The centre lathe is now very little used hut by country turners, to make articles of household furniture in soft wood, as table-legs, staircase-rails, bedposts, etc. It consists of the following parts: 1st. The bed, which is composed of two beams bolted together at a small distance asunder, and parallel to each other; it is supported horizontally on legs at the ends, and forms the support of the whole; the groove is the narrow opening between the two halves or chucks of the bed, to receive the tenons of the puppets, which are two short upright posts fastened down upon the bed at any place by means of wedges, driven through mortices in the tenons of the puppets beneath the bed; one of the puppets has a pike or pin of iron fixed into it, and the other one has at the same level the centre-screw, working through a nut fastened in the puppet; both the screw and the pike have sharp points made of steel, and hardened and tempered that they may not wear away; they must be exactly opposite, and in a line with each other. The piece of wood which is to be turned, suppose, for instance, a pole of wood, is supported by its ends between the points of the pike and the screw, that it may turn round freely, and the screw is screwed up, till it has no shake.
The puppets can be placed at any distance asunder, according to the length.
The rest is a rail or bar, extending from one puppet to the other, for the support of the tool; it lays in hooks projecting from the faces of the puppets; the work is put in motion by means of the treadle, which is worked by the turner's foot; the string or cat-gut is fastened to the treadle, and passing two or three times round the work, it is fastened to the end of an elastic pole, fixed to the ceiling over the turner's head: now as the turner presses the treadle down by his foot, the string turns the work round, and a sharp chisel or gouge, being held against the wood upon the rest, will cut the wood to a circular form. When he has brought the treadle to the ground, he releases the weight of his foot, and the elasticity of the pole draws up the treadles, turning the work back again; during which retrograde motion he withdraws the chisel from the work, as it would not cut in this direction through it, and might impede the motion of the wood; and the pole is fastened to the ceiling of the room, where the lathe is placed by a pin, upon which it can be turned about as a centre, and it rests upon a horizontal bar fixed at some distance from the centre: it is placed in a position nearly perpendicular to the axis of the work, so that, when it is turned upon its centre pin, the string at the other end may be brought over any part of the length of the work where it will be most convenient for the turner to have the string put round it: in the same manner the end of the treadle is placed, with one end over a centre pin in the floor, that its opposite end may be moved under the work to the proper place for the string.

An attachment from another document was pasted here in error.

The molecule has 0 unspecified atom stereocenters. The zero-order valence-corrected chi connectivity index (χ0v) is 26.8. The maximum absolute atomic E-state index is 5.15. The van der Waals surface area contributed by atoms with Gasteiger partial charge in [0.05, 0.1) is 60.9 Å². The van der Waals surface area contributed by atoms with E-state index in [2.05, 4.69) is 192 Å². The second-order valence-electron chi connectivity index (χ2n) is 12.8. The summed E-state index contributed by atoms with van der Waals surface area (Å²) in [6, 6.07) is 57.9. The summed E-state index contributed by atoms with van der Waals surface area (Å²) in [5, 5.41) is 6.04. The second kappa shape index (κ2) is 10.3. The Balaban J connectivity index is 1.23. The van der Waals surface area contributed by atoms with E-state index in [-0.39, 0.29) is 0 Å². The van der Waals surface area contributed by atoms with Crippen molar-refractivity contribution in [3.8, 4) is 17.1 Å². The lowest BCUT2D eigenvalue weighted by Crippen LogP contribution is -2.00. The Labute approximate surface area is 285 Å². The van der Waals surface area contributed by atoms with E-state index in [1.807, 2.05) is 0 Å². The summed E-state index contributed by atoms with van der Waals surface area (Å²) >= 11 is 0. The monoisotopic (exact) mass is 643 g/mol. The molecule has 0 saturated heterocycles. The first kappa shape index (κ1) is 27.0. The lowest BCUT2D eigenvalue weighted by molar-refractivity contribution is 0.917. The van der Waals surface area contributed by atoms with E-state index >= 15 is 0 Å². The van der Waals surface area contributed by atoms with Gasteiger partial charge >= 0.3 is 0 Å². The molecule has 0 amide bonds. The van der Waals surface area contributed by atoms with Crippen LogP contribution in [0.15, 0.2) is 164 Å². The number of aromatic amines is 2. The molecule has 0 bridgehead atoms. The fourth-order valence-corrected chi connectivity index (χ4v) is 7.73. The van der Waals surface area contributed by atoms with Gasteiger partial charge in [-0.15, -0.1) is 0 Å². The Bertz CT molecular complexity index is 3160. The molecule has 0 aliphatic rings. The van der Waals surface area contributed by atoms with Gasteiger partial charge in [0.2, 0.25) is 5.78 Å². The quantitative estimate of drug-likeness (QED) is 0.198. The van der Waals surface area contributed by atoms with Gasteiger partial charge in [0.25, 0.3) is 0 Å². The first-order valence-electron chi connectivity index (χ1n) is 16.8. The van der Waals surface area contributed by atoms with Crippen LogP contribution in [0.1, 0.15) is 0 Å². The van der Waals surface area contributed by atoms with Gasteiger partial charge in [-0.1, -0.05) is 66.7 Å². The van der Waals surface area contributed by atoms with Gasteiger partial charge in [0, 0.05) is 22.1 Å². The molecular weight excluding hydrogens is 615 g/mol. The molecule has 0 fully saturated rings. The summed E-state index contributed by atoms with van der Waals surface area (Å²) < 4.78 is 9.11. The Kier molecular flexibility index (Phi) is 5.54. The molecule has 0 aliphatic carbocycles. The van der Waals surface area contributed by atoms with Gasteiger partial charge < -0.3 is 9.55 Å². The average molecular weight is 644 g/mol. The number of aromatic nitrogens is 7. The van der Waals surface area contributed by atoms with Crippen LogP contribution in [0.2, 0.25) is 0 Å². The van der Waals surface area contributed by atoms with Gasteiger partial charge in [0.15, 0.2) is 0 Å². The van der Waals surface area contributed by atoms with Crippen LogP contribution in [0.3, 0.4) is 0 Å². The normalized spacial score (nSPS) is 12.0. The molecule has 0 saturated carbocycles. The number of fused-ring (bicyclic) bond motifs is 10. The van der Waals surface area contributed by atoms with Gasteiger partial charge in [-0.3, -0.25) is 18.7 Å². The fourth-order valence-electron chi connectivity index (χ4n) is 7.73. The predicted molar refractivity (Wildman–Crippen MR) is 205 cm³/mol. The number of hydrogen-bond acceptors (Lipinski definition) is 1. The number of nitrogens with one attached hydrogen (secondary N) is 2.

It is held in this position, while moving up and down, by a second treadle, perpendicular to the first, which moves in a loose centre on the floor at one end, and the other is perforated with a number of holes to receive a pin fixed in the first treadle, and thus to confine the treadle to move up and down under any place it is set to: the end of the principal treadle is turned in the lathe, and made like a pulley, to hold the line or string which is wound upon it, and the turner winds the string on or off this end of the treadle, to adjust its length to the diameter of the work round which the string passes; the string is fastened to the end of the spring-pole in a similar manner. The workman stands, or is seated before his lathe, having one of his feet on the treadle, to give the motion; it must be very moderate and equal; he places his tool on the rest, and approaches the head of it gently to the piece, performing his work gradually without leaving any ridges, and when he meets with a knot, he must go on still more gently, otherwise he would be in danger both of splitting his work, and breaking the edge of his tool.